Significant buzz has sparked increased interest in exergaming as a physical activity intervention, but researchers are not convinced that it meets traditional exercise standards. Tools such as the Nintendo Wii—with boxing, tennis and bowling simulations, as well as dance programs—have recently been tested by researchers at the University of Michigan Health System (UMHS).
According to a March press release, exergames are effective for increasing physical activity among youngsters. However, caloric expenditure is not high enough to yield significant results. Colleen Greene, MA, wellness coordinator for the health promotion division of UMHS, states that “real calories can be burned during virtual gaming, although some studies have recently shown that it may be 60–70 calories an hour. This is nowhere near what an actual game or sport should be, which is three to four times that amount.”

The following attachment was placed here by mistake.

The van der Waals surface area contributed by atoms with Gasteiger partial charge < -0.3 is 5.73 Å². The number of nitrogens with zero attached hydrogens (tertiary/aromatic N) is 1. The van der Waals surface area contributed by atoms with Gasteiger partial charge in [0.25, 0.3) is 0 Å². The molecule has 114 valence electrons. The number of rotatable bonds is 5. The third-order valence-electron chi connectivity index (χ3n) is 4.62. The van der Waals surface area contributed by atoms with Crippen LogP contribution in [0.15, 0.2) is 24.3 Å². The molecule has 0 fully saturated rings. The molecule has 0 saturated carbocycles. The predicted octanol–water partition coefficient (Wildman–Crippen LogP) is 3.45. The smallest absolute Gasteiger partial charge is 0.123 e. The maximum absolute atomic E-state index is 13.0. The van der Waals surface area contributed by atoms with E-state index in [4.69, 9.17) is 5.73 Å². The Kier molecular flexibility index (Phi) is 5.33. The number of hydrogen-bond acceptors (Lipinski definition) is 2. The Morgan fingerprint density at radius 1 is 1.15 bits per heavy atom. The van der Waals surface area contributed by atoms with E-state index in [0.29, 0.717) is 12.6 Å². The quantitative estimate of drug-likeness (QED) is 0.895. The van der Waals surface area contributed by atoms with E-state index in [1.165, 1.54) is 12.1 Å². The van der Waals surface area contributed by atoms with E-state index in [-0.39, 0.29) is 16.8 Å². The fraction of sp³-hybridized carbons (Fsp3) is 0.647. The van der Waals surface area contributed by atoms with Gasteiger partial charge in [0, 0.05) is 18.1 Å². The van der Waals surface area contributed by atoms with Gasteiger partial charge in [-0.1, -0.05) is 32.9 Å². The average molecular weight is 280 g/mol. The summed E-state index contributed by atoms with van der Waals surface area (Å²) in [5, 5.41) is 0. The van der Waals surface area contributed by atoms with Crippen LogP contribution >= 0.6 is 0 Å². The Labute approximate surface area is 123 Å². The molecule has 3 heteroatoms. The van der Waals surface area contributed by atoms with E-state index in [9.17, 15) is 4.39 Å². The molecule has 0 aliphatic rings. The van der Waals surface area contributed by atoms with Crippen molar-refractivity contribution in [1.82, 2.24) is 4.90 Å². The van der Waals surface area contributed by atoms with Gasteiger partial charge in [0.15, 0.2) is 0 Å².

While exergames may not elicit significant caloric expenditure or make vast health improvements, these programs can still be useful in motivating sedentary kids to increase their weekly activity, Greene concedes. “It’s a place to start,” she says. “Kids can have fun doing it; they can feel better about actually trying the sport or activity.”